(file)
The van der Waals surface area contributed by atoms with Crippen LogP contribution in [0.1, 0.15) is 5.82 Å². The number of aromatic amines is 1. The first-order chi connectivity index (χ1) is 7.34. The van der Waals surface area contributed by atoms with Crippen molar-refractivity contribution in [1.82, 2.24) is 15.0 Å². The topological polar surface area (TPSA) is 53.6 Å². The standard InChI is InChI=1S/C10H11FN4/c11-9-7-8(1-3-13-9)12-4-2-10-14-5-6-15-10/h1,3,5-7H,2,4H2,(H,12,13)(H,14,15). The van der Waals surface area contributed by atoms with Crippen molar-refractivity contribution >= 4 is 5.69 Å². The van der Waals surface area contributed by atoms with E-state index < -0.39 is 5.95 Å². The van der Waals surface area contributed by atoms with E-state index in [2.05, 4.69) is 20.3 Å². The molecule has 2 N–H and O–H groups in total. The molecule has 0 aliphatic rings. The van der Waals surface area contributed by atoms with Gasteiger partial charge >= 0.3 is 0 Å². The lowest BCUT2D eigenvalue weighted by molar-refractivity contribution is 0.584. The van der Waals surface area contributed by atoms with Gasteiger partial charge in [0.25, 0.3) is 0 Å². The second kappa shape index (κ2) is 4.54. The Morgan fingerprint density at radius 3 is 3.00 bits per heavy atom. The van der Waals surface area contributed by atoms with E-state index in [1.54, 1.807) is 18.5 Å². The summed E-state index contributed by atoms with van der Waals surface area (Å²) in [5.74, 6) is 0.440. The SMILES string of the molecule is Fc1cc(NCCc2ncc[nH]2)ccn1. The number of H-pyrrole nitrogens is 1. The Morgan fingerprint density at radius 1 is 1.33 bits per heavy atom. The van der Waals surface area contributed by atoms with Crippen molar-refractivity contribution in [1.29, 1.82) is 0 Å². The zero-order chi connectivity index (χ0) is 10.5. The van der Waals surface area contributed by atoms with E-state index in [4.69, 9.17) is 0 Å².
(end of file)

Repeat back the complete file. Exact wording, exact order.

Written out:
The van der Waals surface area contributed by atoms with Crippen LogP contribution in [0.1, 0.15) is 5.82 Å². The number of aromatic amines is 1. The first-order chi connectivity index (χ1) is 7.34. The van der Waals surface area contributed by atoms with Crippen molar-refractivity contribution in [1.82, 2.24) is 15.0 Å². The topological polar surface area (TPSA) is 53.6 Å². The standard InChI is InChI=1S/C10H11FN4/c11-9-7-8(1-3-13-9)12-4-2-10-14-5-6-15-10/h1,3,5-7H,2,4H2,(H,12,13)(H,14,15). The van der Waals surface area contributed by atoms with Crippen molar-refractivity contribution >= 4 is 5.69 Å². The van der Waals surface area contributed by atoms with E-state index < -0.39 is 5.95 Å². The van der Waals surface area contributed by atoms with E-state index in [2.05, 4.69) is 20.3 Å². The molecule has 2 N–H and O–H groups in total. The molecule has 0 aliphatic rings. The van der Waals surface area contributed by atoms with Gasteiger partial charge >= 0.3 is 0 Å². The lowest BCUT2D eigenvalue weighted by molar-refractivity contribution is 0.584. The van der Waals surface area contributed by atoms with Gasteiger partial charge in [0.25, 0.3) is 0 Å². The second kappa shape index (κ2) is 4.54. The Morgan fingerprint density at radius 3 is 3.00 bits per heavy atom. The van der Waals surface area contributed by atoms with E-state index in [1.54, 1.807) is 18.5 Å². The summed E-state index contributed by atoms with van der Waals surface area (Å²) in [5.74, 6) is 0.440. The SMILES string of the molecule is Fc1cc(NCCc2ncc[nH]2)ccn1. The number of H-pyrrole nitrogens is 1. The Morgan fingerprint density at radius 1 is 1.33 bits per heavy atom. The van der Waals surface area contributed by atoms with Crippen molar-refractivity contribution in [1.29, 1.82) is 0 Å². The zero-order chi connectivity index (χ0) is 10.5. The van der Waals surface area contributed by atoms with E-state index in [4.69, 9.17) is 0 Å².